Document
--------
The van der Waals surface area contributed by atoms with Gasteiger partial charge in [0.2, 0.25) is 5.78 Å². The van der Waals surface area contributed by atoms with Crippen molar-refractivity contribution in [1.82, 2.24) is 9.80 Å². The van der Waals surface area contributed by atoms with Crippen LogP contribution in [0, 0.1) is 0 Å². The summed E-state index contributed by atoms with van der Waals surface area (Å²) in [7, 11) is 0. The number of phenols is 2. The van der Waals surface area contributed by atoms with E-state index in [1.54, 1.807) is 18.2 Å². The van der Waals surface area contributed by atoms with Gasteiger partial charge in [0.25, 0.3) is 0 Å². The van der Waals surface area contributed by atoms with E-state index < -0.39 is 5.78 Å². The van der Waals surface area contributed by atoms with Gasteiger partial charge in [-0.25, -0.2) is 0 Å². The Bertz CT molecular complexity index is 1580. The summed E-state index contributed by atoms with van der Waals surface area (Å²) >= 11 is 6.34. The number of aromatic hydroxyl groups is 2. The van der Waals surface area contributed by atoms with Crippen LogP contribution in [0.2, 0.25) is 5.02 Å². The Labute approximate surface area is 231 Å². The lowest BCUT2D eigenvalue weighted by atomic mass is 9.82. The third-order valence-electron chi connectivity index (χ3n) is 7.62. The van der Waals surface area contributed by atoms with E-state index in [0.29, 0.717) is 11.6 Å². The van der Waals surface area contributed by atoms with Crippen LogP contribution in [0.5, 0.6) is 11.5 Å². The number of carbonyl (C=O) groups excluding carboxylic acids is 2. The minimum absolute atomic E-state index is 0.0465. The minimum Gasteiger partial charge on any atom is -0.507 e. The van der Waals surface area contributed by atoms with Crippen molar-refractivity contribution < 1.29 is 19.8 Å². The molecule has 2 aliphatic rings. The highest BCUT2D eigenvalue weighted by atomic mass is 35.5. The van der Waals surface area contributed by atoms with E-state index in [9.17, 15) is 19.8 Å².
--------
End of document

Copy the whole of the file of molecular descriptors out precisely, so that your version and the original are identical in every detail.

The van der Waals surface area contributed by atoms with Gasteiger partial charge in [0.2, 0.25) is 5.78 Å². The van der Waals surface area contributed by atoms with Crippen molar-refractivity contribution in [1.82, 2.24) is 9.80 Å². The van der Waals surface area contributed by atoms with Crippen LogP contribution in [0, 0.1) is 0 Å². The summed E-state index contributed by atoms with van der Waals surface area (Å²) in [7, 11) is 0. The number of phenols is 2. The van der Waals surface area contributed by atoms with E-state index in [1.54, 1.807) is 18.2 Å². The van der Waals surface area contributed by atoms with Gasteiger partial charge in [0.25, 0.3) is 0 Å². The van der Waals surface area contributed by atoms with E-state index < -0.39 is 5.78 Å². The van der Waals surface area contributed by atoms with Gasteiger partial charge in [-0.25, -0.2) is 0 Å². The Bertz CT molecular complexity index is 1580. The summed E-state index contributed by atoms with van der Waals surface area (Å²) >= 11 is 6.34. The number of aromatic hydroxyl groups is 2. The van der Waals surface area contributed by atoms with Crippen LogP contribution in [0.2, 0.25) is 5.02 Å². The Labute approximate surface area is 231 Å². The lowest BCUT2D eigenvalue weighted by atomic mass is 9.82. The third-order valence-electron chi connectivity index (χ3n) is 7.62. The van der Waals surface area contributed by atoms with E-state index in [0.29, 0.717) is 11.6 Å². The van der Waals surface area contributed by atoms with Crippen LogP contribution in [0.5, 0.6) is 11.5 Å². The number of carbonyl (C=O) groups excluding carboxylic acids is 2. The minimum absolute atomic E-state index is 0.0465. The minimum Gasteiger partial charge on any atom is -0.507 e. The van der Waals surface area contributed by atoms with Crippen molar-refractivity contribution < 1.29 is 19.8 Å². The molecule has 2 aliphatic rings. The highest BCUT2D eigenvalue weighted by atomic mass is 35.5. The van der Waals surface area contributed by atoms with E-state index in [9.17, 15) is 19.8 Å².